Screenlet attributes, like those listed in each Screenlet’s reference documentation, are another good example of this. Although you can set these directly in Interface Builder, it’s better to set them via constants in a plist file. This puts all your Screenlets’ attributes in a single location that is also subject to version control. For instructions on setting attributes in a plist file, see the Configuring Communication with Liferay section of the tutorial on preparing iOS projects for Liferay Screens.

To retrieve these values in your code, you can use the following LiferayServerContext methods:

  • propertyForKey: Get a property as an AnyObject
  • numberPropertyForKey: Get a property as an NSNumber.
  • longPropertyForKey: Get a property as an Int64.
  • intPropertyForKey: Get a property as an Int.
  • booleanPropertyForKey: Get a property as a Bool.
  • datePropertyForKey: Get a property as an NSDate.
  • stringPropertyForKey: Get a property as a String.

For example, the following code retrieves the galleryFolderId value and sets it to Image Gallery Screenlet’s folderId attribute:

@IBOutlet weak var imageGalleryScreenlet: ImageGalleryScreenlet? {
    didSet {
        imageGalleryScreenlet?.delegate = self
        imageGalleryScreenlet?.presentingViewController = self

        imageGalleryScreenlet?.repositoryId = LiferayServerContext.groupId
        imageGalleryScreenlet?.folderId = LiferayServerContext.longPropertyForKey("galleryFolderId")

Stay in Your Layer

When accessing variables that belong to other Screenlet components, you should avoid those outside your current Screenlet layer. This achieves better decoupling between the layers, which tends to reduce bugs and simplify maintenance. For an explanation of the layers in Liferay Screens, see the architecture tutorial. For example, you shouldn’t directly access View variables from an Interactor. This Interactor’s start method gets a View instance and accesses its title variable:

public class MyInteractor: Interactor {
    override func start() -> Bool {
        if let view = self.screenlet.screenletView as? MyView {
            let title = view.title

Instead, you should pass the variable to the Interactor’s initializer. The Interactor now contains its own title variable, set in its initializer:

public class MyInteractor: Interactor {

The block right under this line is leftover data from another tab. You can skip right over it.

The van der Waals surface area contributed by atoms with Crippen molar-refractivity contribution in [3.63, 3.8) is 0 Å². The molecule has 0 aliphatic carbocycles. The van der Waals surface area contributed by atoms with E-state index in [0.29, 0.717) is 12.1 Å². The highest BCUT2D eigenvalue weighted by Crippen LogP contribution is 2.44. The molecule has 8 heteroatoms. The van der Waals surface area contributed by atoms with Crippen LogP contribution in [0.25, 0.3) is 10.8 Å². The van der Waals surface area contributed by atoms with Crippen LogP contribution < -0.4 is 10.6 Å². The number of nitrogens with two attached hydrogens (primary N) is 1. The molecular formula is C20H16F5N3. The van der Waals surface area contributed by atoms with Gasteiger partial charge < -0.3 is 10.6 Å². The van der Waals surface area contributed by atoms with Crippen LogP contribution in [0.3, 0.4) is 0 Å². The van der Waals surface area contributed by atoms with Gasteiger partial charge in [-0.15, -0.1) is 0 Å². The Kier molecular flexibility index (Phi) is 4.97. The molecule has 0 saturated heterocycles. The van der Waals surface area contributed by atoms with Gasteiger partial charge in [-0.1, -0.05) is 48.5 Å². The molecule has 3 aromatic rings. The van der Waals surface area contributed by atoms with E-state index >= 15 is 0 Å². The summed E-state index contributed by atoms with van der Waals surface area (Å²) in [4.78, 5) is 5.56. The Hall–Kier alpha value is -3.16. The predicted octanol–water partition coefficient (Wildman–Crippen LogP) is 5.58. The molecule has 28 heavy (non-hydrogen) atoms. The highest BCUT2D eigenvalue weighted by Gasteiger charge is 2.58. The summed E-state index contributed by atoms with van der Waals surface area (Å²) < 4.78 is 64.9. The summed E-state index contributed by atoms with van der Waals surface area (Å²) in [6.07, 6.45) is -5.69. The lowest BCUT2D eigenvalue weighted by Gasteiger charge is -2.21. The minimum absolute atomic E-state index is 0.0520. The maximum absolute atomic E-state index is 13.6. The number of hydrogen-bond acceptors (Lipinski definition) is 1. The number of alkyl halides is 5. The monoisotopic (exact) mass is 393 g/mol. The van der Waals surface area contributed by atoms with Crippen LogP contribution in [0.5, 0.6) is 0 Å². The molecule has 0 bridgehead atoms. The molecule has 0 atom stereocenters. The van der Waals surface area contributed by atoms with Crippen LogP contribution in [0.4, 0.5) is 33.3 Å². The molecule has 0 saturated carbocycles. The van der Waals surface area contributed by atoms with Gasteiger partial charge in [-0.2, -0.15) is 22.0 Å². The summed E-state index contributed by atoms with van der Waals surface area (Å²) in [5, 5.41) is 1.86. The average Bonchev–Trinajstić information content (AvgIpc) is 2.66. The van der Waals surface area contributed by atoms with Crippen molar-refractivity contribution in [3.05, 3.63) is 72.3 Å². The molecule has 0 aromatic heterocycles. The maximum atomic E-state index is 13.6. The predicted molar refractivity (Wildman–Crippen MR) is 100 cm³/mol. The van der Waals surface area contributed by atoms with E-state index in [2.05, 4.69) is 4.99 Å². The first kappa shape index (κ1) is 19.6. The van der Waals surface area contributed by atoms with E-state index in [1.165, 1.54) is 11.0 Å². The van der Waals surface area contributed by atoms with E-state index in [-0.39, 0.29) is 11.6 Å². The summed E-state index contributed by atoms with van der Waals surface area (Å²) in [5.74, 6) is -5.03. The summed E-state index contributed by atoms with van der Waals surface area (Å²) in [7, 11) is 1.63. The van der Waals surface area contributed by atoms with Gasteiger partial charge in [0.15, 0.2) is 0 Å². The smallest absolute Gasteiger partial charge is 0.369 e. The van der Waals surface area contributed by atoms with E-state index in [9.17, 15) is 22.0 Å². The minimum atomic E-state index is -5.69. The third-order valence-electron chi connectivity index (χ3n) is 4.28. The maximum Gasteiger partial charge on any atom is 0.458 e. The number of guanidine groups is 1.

public let title: String

    //MARK: Initializer

    public init(screenlet: BaseScreenlet, title: String) {
        self.title = title
        super.init(screenlet: screenlet)

The Screenlet class’s createInteractor method calls this initializer when creating an instance of the Interactor. Also note that the Screenlet’s View Model is used to retrieve the View’s title. As explained in the tutorial Supporting Multiple Themes in Your Screenlet, a View Model serves as an abstraction layer for your View, which lets you use different Themes with a Screenlet:

public class MyScreenlet: BaseScreenlet {
    override public func createInteractor(name name: String, sender: AnyObject?) -> Interactor? {
        let interactor = MyInteractor(self, title: viewModel.title)

There are, however, a few places where you can break this rule (otherwise it wouldn’t be possible for layers to interact):

  • The Screenlet class’s createInteractor method. To get the user’s input, this method must access the View’s computed properties.

  • The Interactor’s onSuccess closure in the Screenlet class. Here, you must retrieve the Interactor’s result object.

  • When using a Connector, the Interactor’s completedConnector method. In this method, you must retrieve the Connector’s result object.

  • The Screenlet class’s View Model references. This is required for the Screenlet to communicate with the View.

Creating iOS Screenlets

Creating iOS List Screenlets

Creating iOS Themes

Supporting Multiple Themes in Your Screenlet

Adding Screenlet Actions

Create and Use a Connector with Your Screenlet

Architecture of Liferay Screens for iOS